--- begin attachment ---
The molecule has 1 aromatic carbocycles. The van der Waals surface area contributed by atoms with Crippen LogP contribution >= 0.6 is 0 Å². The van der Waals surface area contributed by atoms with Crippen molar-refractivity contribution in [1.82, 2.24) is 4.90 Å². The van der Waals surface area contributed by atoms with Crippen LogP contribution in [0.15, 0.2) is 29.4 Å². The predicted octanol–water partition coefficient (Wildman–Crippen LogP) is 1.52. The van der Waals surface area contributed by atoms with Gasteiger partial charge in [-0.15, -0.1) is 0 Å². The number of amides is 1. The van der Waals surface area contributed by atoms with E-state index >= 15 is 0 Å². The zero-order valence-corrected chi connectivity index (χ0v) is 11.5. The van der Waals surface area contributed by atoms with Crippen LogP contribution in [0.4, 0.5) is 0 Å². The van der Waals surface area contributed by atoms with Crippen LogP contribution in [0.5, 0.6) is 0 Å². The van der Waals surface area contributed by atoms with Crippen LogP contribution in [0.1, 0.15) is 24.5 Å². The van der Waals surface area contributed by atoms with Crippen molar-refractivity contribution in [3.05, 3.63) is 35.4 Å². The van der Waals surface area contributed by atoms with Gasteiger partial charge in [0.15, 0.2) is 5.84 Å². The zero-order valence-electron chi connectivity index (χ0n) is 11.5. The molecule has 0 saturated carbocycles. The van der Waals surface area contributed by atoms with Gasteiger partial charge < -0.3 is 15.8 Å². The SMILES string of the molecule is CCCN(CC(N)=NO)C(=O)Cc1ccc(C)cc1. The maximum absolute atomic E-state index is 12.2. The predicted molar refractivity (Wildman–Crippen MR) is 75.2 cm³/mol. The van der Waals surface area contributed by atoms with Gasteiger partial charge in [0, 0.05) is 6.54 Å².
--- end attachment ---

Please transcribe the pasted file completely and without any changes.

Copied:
The molecule has 1 aromatic carbocycles. The van der Waals surface area contributed by atoms with Crippen LogP contribution >= 0.6 is 0 Å². The van der Waals surface area contributed by atoms with Crippen molar-refractivity contribution in [1.82, 2.24) is 4.90 Å². The van der Waals surface area contributed by atoms with Crippen LogP contribution in [0.15, 0.2) is 29.4 Å². The predicted octanol–water partition coefficient (Wildman–Crippen LogP) is 1.52. The van der Waals surface area contributed by atoms with Gasteiger partial charge in [-0.15, -0.1) is 0 Å². The number of amides is 1. The van der Waals surface area contributed by atoms with E-state index >= 15 is 0 Å². The zero-order valence-corrected chi connectivity index (χ0v) is 11.5. The van der Waals surface area contributed by atoms with Crippen LogP contribution in [0.4, 0.5) is 0 Å². The van der Waals surface area contributed by atoms with Crippen LogP contribution in [0.5, 0.6) is 0 Å². The van der Waals surface area contributed by atoms with Crippen LogP contribution in [0.1, 0.15) is 24.5 Å². The van der Waals surface area contributed by atoms with Crippen molar-refractivity contribution in [3.05, 3.63) is 35.4 Å². The van der Waals surface area contributed by atoms with Gasteiger partial charge in [0.15, 0.2) is 5.84 Å². The zero-order valence-electron chi connectivity index (χ0n) is 11.5. The molecule has 0 saturated carbocycles. The van der Waals surface area contributed by atoms with Gasteiger partial charge < -0.3 is 15.8 Å². The SMILES string of the molecule is CCCN(CC(N)=NO)C(=O)Cc1ccc(C)cc1. The maximum absolute atomic E-state index is 12.2. The predicted molar refractivity (Wildman–Crippen MR) is 75.2 cm³/mol. The van der Waals surface area contributed by atoms with Gasteiger partial charge in [0, 0.05) is 6.54 Å².